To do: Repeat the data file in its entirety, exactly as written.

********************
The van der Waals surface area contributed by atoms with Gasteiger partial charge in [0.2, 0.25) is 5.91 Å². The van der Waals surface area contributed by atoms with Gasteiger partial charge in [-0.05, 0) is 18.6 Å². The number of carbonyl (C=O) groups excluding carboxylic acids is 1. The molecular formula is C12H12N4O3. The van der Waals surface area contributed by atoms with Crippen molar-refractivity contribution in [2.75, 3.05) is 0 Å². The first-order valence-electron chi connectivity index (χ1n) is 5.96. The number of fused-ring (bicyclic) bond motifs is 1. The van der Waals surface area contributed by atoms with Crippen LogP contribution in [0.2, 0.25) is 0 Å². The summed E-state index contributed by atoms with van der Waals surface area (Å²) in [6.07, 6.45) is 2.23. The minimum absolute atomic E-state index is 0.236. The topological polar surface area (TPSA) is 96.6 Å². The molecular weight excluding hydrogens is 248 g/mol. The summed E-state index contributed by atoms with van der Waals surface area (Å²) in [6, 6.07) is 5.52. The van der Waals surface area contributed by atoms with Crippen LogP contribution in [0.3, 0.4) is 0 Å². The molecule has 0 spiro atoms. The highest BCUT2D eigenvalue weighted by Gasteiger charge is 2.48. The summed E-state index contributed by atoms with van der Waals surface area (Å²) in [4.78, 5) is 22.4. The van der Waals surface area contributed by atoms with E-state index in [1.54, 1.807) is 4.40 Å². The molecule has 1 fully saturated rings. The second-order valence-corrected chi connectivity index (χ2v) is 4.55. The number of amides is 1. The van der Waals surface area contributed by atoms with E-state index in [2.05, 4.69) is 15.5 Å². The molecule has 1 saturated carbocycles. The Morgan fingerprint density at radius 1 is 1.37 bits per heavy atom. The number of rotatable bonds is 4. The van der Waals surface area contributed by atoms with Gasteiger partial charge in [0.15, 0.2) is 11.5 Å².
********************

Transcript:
The van der Waals surface area contributed by atoms with Gasteiger partial charge in [0.2, 0.25) is 5.91 Å². The van der Waals surface area contributed by atoms with Gasteiger partial charge in [-0.05, 0) is 18.6 Å². The number of carbonyl (C=O) groups excluding carboxylic acids is 1. The molecular formula is C12H12N4O3. The van der Waals surface area contributed by atoms with Crippen molar-refractivity contribution in [2.75, 3.05) is 0 Å². The first-order valence-electron chi connectivity index (χ1n) is 5.96. The number of fused-ring (bicyclic) bond motifs is 1. The van der Waals surface area contributed by atoms with Crippen LogP contribution in [0.2, 0.25) is 0 Å². The summed E-state index contributed by atoms with van der Waals surface area (Å²) in [6.07, 6.45) is 2.23. The minimum absolute atomic E-state index is 0.236. The topological polar surface area (TPSA) is 96.6 Å². The molecular weight excluding hydrogens is 248 g/mol. The summed E-state index contributed by atoms with van der Waals surface area (Å²) in [6, 6.07) is 5.52. The van der Waals surface area contributed by atoms with Crippen LogP contribution in [0.3, 0.4) is 0 Å². The molecule has 0 spiro atoms. The highest BCUT2D eigenvalue weighted by Gasteiger charge is 2.48. The summed E-state index contributed by atoms with van der Waals surface area (Å²) in [4.78, 5) is 22.4. The van der Waals surface area contributed by atoms with E-state index in [1.54, 1.807) is 4.40 Å². The molecule has 1 fully saturated rings. The second-order valence-corrected chi connectivity index (χ2v) is 4.55. The number of amides is 1. The van der Waals surface area contributed by atoms with E-state index in [2.05, 4.69) is 15.5 Å². The molecule has 1 saturated carbocycles. The Morgan fingerprint density at radius 1 is 1.37 bits per heavy atom. The number of rotatable bonds is 4. The van der Waals surface area contributed by atoms with Gasteiger partial charge in [0.15, 0.2) is 11.5 Å².